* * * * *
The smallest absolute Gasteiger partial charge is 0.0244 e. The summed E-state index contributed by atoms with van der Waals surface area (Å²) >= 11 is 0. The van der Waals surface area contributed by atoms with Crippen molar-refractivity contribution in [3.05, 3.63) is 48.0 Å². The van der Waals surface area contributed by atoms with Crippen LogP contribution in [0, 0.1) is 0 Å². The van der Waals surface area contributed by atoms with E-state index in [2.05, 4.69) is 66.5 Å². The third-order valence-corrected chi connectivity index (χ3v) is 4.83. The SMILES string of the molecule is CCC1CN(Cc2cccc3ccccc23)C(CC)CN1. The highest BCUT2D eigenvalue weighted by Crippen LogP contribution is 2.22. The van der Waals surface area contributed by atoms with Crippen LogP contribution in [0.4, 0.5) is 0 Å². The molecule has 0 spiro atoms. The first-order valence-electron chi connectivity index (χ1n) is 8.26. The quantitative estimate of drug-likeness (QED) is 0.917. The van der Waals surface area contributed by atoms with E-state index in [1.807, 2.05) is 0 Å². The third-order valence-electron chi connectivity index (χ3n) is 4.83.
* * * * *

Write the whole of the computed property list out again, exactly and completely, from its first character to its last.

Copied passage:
The smallest absolute Gasteiger partial charge is 0.0244 e. The summed E-state index contributed by atoms with van der Waals surface area (Å²) >= 11 is 0. The van der Waals surface area contributed by atoms with Crippen molar-refractivity contribution in [3.05, 3.63) is 48.0 Å². The van der Waals surface area contributed by atoms with Crippen LogP contribution in [0, 0.1) is 0 Å². The van der Waals surface area contributed by atoms with E-state index in [2.05, 4.69) is 66.5 Å². The third-order valence-corrected chi connectivity index (χ3v) is 4.83. The SMILES string of the molecule is CCC1CN(Cc2cccc3ccccc23)C(CC)CN1. The highest BCUT2D eigenvalue weighted by Crippen LogP contribution is 2.22. The van der Waals surface area contributed by atoms with Crippen LogP contribution in [0.4, 0.5) is 0 Å². The molecule has 0 spiro atoms. The first-order valence-electron chi connectivity index (χ1n) is 8.26. The quantitative estimate of drug-likeness (QED) is 0.917. The van der Waals surface area contributed by atoms with E-state index in [1.807, 2.05) is 0 Å². The third-order valence-electron chi connectivity index (χ3n) is 4.83.